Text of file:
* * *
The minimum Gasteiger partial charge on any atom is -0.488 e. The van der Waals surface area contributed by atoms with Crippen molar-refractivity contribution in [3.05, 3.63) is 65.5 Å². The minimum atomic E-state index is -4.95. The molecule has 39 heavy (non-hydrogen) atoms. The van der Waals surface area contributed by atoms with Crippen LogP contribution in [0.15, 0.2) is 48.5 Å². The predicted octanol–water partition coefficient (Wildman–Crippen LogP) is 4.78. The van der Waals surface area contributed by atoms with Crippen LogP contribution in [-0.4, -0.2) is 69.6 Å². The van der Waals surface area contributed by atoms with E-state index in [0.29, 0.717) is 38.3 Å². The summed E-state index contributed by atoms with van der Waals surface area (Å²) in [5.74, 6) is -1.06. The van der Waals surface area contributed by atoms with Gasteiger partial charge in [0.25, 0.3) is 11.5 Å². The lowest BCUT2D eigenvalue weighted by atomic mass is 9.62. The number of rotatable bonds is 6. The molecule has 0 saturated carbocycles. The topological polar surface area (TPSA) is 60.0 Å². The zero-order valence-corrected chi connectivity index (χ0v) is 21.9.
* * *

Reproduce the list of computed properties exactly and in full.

The minimum Gasteiger partial charge on any atom is -0.488 e. The van der Waals surface area contributed by atoms with Crippen molar-refractivity contribution in [3.05, 3.63) is 65.5 Å². The minimum atomic E-state index is -4.95. The molecule has 39 heavy (non-hydrogen) atoms. The van der Waals surface area contributed by atoms with Crippen LogP contribution in [0.15, 0.2) is 48.5 Å². The predicted octanol–water partition coefficient (Wildman–Crippen LogP) is 4.78. The van der Waals surface area contributed by atoms with Crippen LogP contribution in [-0.4, -0.2) is 69.6 Å². The van der Waals surface area contributed by atoms with E-state index in [0.29, 0.717) is 38.3 Å². The summed E-state index contributed by atoms with van der Waals surface area (Å²) in [5.74, 6) is -1.06. The van der Waals surface area contributed by atoms with Gasteiger partial charge in [0.25, 0.3) is 11.5 Å². The lowest BCUT2D eigenvalue weighted by atomic mass is 9.62. The number of rotatable bonds is 6. The molecule has 0 saturated carbocycles. The topological polar surface area (TPSA) is 60.0 Å². The zero-order valence-corrected chi connectivity index (χ0v) is 21.9.